Energy Efficiency Funding Protected in PG&E Bankruptcy Case
Public Purpose Programs Essential to Help Keep the Lights on, Says NRDC
SAN FRANCISCO (May 16, 2001) - A judge in San Francisco federal court today ruled that approximately $260 million that had been tied up in the Pacific Gas and Electric Company (PG&E) bankruptcy proceedings will be released to fund California energy efficiency programs. These funds come from a small surcharge on utility customers' monthly bills and provide desperately needed electricity savings that will help protect the reliability of the state's overstressed power grid, said NRDC (Natural Resources Defense Council).
"This is a victory for California consumers and the environment," said Peter Miller, NRDC senior scientist. "NRDC worked very hard to ensure that the state would make these important energy efficiency investments in the first place."
In a ruling from the bench this morning, Judge Dennis Montali of the U.S. Bankruptcy Court in San Francisco ruled in favor of a motion by PG&E for authority to honor its obligations for public purpose programs. NRDC, Environmental Defense and Utility Consumers' Action Network filed a memo with the court in support of the utility's argument that it is merely a conduit for the public purpose funds and that the funds should be off limits to the utility's creditors.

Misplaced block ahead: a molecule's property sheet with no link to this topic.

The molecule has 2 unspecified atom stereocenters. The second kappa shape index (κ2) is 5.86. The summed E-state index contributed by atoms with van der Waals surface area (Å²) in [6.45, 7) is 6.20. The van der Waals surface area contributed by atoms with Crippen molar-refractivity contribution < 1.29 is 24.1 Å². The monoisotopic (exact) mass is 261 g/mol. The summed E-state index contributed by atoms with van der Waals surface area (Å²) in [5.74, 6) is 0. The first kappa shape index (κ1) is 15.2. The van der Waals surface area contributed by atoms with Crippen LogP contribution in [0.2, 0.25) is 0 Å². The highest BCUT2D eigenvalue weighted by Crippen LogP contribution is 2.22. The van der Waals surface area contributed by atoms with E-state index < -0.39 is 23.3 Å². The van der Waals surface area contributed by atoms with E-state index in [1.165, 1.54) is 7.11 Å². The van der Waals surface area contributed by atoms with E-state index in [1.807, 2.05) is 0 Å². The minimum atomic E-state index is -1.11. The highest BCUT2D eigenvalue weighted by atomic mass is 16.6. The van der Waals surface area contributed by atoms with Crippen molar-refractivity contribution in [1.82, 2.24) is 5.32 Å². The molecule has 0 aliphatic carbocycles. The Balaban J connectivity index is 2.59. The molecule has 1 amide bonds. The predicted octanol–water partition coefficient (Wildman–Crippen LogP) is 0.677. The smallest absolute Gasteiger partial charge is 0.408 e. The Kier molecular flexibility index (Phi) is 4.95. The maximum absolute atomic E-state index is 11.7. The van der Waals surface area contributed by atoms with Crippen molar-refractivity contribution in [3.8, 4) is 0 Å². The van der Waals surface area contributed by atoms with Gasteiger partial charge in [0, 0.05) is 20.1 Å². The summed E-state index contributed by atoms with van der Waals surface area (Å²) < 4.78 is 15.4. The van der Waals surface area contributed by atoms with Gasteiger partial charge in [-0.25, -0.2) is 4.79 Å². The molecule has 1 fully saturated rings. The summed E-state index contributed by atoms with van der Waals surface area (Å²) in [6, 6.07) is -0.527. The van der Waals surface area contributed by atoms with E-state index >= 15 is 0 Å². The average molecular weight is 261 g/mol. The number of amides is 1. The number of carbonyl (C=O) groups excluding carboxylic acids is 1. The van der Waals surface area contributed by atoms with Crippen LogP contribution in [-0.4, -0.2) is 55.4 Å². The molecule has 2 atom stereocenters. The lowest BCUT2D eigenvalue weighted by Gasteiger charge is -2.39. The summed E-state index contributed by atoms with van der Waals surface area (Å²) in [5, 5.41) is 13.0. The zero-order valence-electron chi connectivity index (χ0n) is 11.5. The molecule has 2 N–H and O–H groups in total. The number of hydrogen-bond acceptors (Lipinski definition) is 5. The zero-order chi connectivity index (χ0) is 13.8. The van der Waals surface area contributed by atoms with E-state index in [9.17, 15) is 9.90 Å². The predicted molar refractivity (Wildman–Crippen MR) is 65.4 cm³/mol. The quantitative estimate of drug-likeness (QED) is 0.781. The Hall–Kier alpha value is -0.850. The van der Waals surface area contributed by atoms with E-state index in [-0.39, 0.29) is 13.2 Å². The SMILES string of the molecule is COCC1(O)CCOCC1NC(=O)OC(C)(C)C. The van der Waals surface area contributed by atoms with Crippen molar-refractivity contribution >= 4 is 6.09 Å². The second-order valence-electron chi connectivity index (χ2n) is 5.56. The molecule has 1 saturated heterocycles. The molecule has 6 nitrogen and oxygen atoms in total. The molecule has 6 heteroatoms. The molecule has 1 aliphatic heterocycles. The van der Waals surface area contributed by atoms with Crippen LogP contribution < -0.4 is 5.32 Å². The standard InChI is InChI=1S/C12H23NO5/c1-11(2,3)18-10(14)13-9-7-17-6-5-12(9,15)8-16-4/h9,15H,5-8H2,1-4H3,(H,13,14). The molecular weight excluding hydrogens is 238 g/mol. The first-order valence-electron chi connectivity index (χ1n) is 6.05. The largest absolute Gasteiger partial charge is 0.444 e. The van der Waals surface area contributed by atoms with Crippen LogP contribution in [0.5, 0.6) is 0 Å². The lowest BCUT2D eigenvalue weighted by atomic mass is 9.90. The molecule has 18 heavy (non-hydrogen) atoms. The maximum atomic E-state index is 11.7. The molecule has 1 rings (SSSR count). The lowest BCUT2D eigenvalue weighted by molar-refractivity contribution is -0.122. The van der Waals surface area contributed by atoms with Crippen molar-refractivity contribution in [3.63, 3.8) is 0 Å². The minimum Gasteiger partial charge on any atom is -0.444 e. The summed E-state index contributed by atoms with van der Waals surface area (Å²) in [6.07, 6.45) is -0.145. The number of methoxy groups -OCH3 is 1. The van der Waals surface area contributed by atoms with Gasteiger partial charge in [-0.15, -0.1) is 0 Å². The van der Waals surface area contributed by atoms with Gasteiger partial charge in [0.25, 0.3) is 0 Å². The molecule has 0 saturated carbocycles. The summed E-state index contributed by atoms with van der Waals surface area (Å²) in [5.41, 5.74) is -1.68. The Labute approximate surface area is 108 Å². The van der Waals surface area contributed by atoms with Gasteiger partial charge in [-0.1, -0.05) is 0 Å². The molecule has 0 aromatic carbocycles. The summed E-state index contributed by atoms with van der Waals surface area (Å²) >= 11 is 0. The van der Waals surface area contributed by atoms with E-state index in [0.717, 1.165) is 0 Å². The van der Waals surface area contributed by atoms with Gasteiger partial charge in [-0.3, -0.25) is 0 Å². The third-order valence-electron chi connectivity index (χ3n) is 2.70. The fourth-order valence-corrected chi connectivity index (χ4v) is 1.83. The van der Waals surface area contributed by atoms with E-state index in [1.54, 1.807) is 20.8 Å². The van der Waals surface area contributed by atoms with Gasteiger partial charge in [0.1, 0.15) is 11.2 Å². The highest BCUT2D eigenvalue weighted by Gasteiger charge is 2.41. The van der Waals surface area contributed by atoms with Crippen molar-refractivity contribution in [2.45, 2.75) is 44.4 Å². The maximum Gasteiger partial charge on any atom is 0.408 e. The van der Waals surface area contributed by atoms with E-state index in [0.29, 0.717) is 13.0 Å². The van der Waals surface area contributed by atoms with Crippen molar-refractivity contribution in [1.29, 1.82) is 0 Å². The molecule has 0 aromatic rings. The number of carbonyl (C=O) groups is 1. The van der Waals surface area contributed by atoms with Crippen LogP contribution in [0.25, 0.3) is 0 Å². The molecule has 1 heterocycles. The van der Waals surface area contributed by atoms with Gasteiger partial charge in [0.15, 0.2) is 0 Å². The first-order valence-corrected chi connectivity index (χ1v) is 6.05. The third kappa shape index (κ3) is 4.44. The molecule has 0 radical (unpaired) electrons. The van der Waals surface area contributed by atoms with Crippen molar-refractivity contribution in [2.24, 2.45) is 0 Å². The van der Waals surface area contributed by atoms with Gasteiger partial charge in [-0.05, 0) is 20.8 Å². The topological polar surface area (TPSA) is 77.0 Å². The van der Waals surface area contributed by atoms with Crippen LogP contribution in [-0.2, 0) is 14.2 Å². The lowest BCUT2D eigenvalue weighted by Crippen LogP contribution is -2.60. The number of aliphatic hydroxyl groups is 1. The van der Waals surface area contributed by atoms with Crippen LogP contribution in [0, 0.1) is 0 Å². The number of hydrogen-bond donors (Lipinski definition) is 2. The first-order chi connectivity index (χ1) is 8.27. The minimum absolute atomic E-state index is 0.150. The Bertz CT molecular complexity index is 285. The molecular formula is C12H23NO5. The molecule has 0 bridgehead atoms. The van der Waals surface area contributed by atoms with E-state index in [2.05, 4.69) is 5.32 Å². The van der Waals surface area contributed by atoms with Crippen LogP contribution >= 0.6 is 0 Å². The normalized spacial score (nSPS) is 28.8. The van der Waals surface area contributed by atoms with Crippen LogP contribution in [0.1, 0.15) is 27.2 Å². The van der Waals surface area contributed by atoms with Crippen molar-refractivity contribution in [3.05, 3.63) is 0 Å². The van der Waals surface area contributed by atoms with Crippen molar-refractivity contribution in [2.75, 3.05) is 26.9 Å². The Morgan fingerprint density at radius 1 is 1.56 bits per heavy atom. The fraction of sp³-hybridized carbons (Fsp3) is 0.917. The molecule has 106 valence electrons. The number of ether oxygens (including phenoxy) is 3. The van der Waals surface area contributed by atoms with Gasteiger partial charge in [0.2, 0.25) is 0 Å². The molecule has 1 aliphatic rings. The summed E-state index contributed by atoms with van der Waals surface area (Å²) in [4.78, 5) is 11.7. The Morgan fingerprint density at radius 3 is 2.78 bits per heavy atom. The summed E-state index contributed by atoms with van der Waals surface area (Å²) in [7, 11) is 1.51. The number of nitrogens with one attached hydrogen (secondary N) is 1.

California has aggressively promoted energy efficiency in buildings and equipment since the 1970s, reducing total peak electricity needs by about one-fifth or 10,000 megawatts (MW). Approximately half of those reductions have come from public purpose programs funded by a small surcharge on bills paid by customers of PG&E, Southern California Edison, and San Diego Gas & Light. Since 1998 alone, these programs have delivered about 500 MW of electricity savings.
"At a time when the difference between an intact grid and rolling blackouts is sometimes measured in the tens of megawatts, energy efficiency clearly represents the fastest, cheapest and cleanest solution to California's electricity dilemma," said Miller.
The public purpose programs provide financial incentives to businesses and consumers to design more energy efficient buildings and to buy energy efficient equipment, such as refrigerators, air conditioners, light bulbs and clothes washers. They also provide funding for investments in renewable energy, low-income energy services, and long-term research and development for clean energy technologies.